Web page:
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World Council for the Cedars Revolution

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Home arrow News Content arrow Blog arrow Blog Items arrow Intelligence arrow We can attack Iran, says US commander
We can attack Iran, says US commander PDF Print E-mail
Written by Administrator   
Saturday, 20 October 2007

Joint Chiefs Chairman Admiral Mullen
Joint Chiefs Chairman Admiral Mullen

America's top military officer said the country does have the resources to attack Iran. 

We can attack Iran, says US commander
By Alex Spillius in Washington
Last Updated: 3:04am BST 20/10/2007

America's top military officer said the country does have the resources to attack Iran, despite the strain of wars in Iraq and Afghanistan.

Adm Michael Mullen, who took over as chairman of the US Joint Chiefs of Staff three weeks ago, said diplomacy remained the priority in dealing with Iran's suspected plans to develop a nuclear weapon and its support for anti-US insurgents in Iraq.

But at a press conference he said: "there is more than enough reserve to respond (militarily) if that, in fact, is what the national leadership wanted to do".

Defence Secretary Robert Gates warned that Iran's acquisition of nuclear weapons could set off an arms race in the Middle East. "The risk of an accident or a miscalculation or of those weapons or materials falling into the hands of terrorists seem to me to be substantially increased," he added.

The two leaders appeared together just days after George W Bush raised the spectre of "World War Three" if Iran went nuclear.

Adm Mullen did not elaborate on what size of assault would be feasible, but earlier reports have said the Pentagon had laid out contingency plans for a major aerial campaign against suspected nuclear targets in Iran.

Given that there are approximately 180,000 US troops in Iraq and Afghanistan, the deployment of a significant ground force is improbable.

Early this year the US navy moved a second aircraft carrier with battleships into the Gulf, its biggest build up of military power there since the months leading to the invasion of Iraq in March 2003, leading to speculation that it was prepared to launch air strikes at any time.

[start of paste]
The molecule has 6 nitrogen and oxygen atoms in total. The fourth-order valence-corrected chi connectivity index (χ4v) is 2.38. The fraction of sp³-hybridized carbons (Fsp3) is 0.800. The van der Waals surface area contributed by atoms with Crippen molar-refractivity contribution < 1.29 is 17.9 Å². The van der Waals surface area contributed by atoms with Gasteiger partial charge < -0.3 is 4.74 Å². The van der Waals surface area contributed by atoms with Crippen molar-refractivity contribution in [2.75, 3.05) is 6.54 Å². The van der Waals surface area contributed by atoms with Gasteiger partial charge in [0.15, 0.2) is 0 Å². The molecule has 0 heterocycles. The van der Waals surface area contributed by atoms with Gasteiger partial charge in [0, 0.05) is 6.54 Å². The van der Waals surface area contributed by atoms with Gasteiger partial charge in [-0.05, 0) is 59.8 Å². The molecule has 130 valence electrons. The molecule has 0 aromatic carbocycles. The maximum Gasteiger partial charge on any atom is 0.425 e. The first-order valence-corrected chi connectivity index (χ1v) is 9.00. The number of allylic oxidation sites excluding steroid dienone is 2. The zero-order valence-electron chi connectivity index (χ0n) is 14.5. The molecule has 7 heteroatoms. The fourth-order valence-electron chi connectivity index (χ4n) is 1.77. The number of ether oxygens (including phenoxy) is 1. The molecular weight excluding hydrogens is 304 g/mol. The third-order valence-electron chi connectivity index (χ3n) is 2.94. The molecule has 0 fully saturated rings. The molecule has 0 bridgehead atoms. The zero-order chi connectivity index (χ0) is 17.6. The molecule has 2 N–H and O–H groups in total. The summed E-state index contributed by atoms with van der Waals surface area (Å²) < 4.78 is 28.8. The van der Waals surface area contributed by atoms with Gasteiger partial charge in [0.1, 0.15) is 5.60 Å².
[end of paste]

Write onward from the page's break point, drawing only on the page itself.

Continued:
Adm Mullen also said the US military was working hard to stem the flow from Iran into Afghanistan of high-tech materials for roadside bombs. The military has said that parts from the armor-piercing bombs, which have killed hundreds of troops in Iraq, are now getting into Afghanistan.

Iran's foreign minister said yesterday that his country is ready to establish nuclear energy cooperation with other countries, based on the supervision of the International Atomic Energy Agency (IAEA).

"The Islamic Republic of Iran is prepared to cooperate with other countries in the nuclear field with a peaceful purpose," said Manouchehr Mottaki during a visit to the western Afghan city of Herat for a conference.
 
http://www.telegraph.co.uk/news/main.jhtml?xml=/news/2007/10/20/wiran120.xml

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Mullen: U.S. can strike Iran
October 19, 2007


By Bill Gertz - U.S. military forces are capable of conducting operations against Iran if called on to bomb nuclear facilities or other targets, the new Chairman of the Joint Chiefs of Staff said yesterday.

"From a military standpoint, there is more than enough reserve to respond if that, in fact, is what the national leadership wanted to do, and so I don't think we're too stretched in that regard," Adm. Michael Mullen told reporters when asked if current operations had worn out U.S. forces.

Adm. Mullen said he has been concerned over the past year and a half with Iranian leaders' statements of intentions, Tehran's support for bombers in Iraq and Iran's covert drive for nuclear weapons.

"All of which has potentially a very destabilizing impact on a part of the world, a region of the world which is struggling in many ways already," he said in his first press conference since becoming chairman Oct. 1. "So they're not being helpful."

Defense and military officials have been preparing U.S. forces within striking distance of Iran. The forces would be dominated by Navy and Air Force weapons and forces since Army and Marine Corps forces are focused on Iraq and Afghanistan.